Support for the war from religious leaders has played a significant role in Buryatia, along with several other national regions which have a significant share of military casualties, apparently reflecting the scale of the conscripted and enlisted male population in the republic. The head of the Buddhist Traditional Sangha, the largest organisation of the Russian Buddhist community, made a statement that the Buddhists of Buryatia 'are fighting for the Russian world, for the Slavic world, to preserve their Mongolian world'. The idea of the unity of the historical fate of the Russian and Mongolian worlds, including on the battlefields, promoted by the authorities of the republic, sometimes takes on almost comical forms. The State Archive of Buryatia published evidence of Buryat soldiers' participation in the war against Napoleon. The notion of the unity of historical destiny is a crucial component of the concept of Russia as a distinct civilisation historically uniting representatives of different nationalities and religions. However, this 'civilisational' narrative can be traced back to the traditional imperial myth — this is how empires of the past sought to legitimise their existence and integrate national peripheries.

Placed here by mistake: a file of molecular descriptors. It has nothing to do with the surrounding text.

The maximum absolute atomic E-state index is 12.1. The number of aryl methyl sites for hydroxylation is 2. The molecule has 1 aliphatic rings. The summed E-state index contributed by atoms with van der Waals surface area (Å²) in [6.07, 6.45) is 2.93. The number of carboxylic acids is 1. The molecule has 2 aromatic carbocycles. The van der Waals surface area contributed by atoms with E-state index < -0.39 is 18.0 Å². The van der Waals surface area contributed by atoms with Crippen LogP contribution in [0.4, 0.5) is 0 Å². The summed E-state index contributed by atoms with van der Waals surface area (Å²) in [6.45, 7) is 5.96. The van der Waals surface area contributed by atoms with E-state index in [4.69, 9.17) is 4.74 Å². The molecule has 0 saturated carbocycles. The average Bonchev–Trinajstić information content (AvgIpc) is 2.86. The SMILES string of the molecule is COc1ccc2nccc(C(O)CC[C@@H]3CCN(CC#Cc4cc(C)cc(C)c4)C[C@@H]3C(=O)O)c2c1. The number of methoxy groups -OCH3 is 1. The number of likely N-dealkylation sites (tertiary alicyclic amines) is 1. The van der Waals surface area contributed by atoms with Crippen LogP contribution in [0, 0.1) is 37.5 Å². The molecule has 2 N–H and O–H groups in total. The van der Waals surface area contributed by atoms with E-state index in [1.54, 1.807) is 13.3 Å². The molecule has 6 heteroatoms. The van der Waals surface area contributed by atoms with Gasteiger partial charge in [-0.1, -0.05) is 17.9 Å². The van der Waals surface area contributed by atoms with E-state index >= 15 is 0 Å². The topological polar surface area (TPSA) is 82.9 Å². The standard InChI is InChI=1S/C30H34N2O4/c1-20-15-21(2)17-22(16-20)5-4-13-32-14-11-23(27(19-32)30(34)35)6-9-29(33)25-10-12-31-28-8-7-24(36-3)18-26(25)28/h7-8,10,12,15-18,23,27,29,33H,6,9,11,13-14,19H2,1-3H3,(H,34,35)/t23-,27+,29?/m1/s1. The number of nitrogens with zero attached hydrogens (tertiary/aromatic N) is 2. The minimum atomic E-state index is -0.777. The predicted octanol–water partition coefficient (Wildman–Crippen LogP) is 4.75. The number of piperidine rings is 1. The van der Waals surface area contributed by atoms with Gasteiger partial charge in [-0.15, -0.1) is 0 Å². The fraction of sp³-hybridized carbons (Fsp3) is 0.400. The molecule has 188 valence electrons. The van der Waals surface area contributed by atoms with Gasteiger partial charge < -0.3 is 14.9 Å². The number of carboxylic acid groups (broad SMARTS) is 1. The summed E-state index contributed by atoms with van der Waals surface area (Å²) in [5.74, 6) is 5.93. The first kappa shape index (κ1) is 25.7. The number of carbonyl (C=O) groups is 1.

In one way or another, the Buryats have become symbols of 'ethnic participation' in the invasion of Ukraine and the militaristic image of the 'Russian world' promoted by the authorities. The creation of this has been facilitated by the meme of 'Putin's Buryat Warriors', which emerged during the war in Donbas in 2015, and information about the involvement of Buryat natives in war crimes in Bucha. Official propaganda and Vladimir Putin personally have deployed this information to facilitate the creation of a myth about the special courage of Buryat soldiers.

However, alongside the imperial myth of a shared historical destiny and the militaristic sense of community, the war has activated an anti-colonial narrative in ethnic regions, according to independent researcher Vlada Baranova in an article for the analytical portal Russia.Post. According to her assessment, the growth of ethnically influenced protest sentiments began in Russia as early as the mid-2010s. Although the focus was on social issues and problems, these sentiments still had a distinct and well understood anti-colonial overtone.